Being an AI professional, you often have to advise your client in situations such as
- defining scope of a problem,
- design of a data science or machine learning solution,
- deployment of machine learning model,
- AI strategy for a business unit
- selecting vendor solution
As an AI advisor, you would need to leverage your expertise, experience and ability to collect and analyze relevant information. For a given problem you would build an argument, present it clearly, and then defend the argument.
A client can seek your advice on two types of AI problems;
Advising on Simple AI Problem
On simple AI problem, you could provide your advice quickly based on information from the top of your head. For instance, how often should model X (which is ready for deployment) be re-trained after deployment in production. You may answer this question right away because you have been closely working on this type of models and know the seasonality patterns in training data.
Advising on Complex AI Problem
For this type of problem, you would need to spend some time in order to collect and analyze the information, build your argument and present it properly and defend it by answering any follow up questions.
For instance, your client is thinking to move machine learning development and deployment to cloud and would like to know which vendor (AWS, Google, MS) to go with. To advise on this, you would need to collect information about client's existing on-premises infrastructure and future AI vision, as well as detailed information about offerings of different cloud vendors. Then you would be able to build the argument for a suitable option and present it to the client.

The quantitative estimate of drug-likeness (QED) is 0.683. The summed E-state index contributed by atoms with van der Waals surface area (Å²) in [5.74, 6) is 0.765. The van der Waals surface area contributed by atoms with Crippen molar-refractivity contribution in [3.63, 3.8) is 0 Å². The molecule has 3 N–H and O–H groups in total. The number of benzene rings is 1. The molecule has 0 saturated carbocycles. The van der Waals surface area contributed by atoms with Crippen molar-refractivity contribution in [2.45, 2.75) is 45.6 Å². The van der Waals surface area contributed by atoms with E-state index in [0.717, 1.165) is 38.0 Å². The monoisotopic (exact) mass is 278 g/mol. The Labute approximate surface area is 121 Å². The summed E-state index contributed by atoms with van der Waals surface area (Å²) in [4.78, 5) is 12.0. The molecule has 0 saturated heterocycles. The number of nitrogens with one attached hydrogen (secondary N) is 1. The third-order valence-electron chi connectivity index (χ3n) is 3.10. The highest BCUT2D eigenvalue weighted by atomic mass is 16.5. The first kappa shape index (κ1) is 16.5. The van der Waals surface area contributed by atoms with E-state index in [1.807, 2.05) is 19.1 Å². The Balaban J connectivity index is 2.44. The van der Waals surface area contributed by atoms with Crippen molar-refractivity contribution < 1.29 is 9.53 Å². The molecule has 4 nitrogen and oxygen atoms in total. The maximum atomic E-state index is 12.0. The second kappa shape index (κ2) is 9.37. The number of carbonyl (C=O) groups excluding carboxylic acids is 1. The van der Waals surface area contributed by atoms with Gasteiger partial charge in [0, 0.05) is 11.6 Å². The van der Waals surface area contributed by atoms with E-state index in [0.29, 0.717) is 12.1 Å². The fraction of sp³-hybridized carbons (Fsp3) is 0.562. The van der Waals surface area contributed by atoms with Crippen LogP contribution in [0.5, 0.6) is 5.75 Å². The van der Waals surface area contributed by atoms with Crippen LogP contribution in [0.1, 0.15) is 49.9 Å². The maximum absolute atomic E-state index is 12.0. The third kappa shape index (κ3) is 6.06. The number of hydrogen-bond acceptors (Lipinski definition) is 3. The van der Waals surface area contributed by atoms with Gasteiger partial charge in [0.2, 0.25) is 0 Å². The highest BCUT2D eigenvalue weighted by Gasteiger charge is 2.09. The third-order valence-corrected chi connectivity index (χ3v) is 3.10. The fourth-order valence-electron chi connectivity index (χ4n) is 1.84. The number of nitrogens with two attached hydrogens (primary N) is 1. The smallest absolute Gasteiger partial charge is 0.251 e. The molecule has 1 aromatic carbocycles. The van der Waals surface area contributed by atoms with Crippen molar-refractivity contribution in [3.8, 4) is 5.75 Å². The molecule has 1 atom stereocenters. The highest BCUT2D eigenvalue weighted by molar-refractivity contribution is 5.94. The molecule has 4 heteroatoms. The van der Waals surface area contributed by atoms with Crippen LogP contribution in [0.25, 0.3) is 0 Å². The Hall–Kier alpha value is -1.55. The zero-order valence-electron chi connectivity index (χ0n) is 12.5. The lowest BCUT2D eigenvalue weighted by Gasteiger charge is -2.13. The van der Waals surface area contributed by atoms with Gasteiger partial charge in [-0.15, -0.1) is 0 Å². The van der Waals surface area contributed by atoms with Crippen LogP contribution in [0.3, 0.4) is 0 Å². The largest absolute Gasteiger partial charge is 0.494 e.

To build your argument, you can adopt one of following two approaches;
Deductive argument building approach is analytical in nature. The argument must be based on a set of solid and factual premises. The construction of deductive argument follows funnel style flow of premises.
The risk in this approach is that striking down of one premise can bring the entire argument down.
This approach is persuasive in nature and doesn't have any logical order of premises e.g. give 5 reasons why we should move AI solution development to AWS cloud.
Whichever approach you follow, the argument must be based on
a) valid premises and
b) the premises must be aligned with client's context and decision making process.
For instance, you may advise your client to migrate to AWS cloud, because of
- High availability
- Strong on-demand ML capabilities
- Competitive pricing
- Easily available AWS talent
Above premises are valid but the client may belong to a highly regulated industry and not allowed to move data to cloud. In this situation, your argument may not work. Therefore, you must think of questions and situations which may arise during presentation of your argument.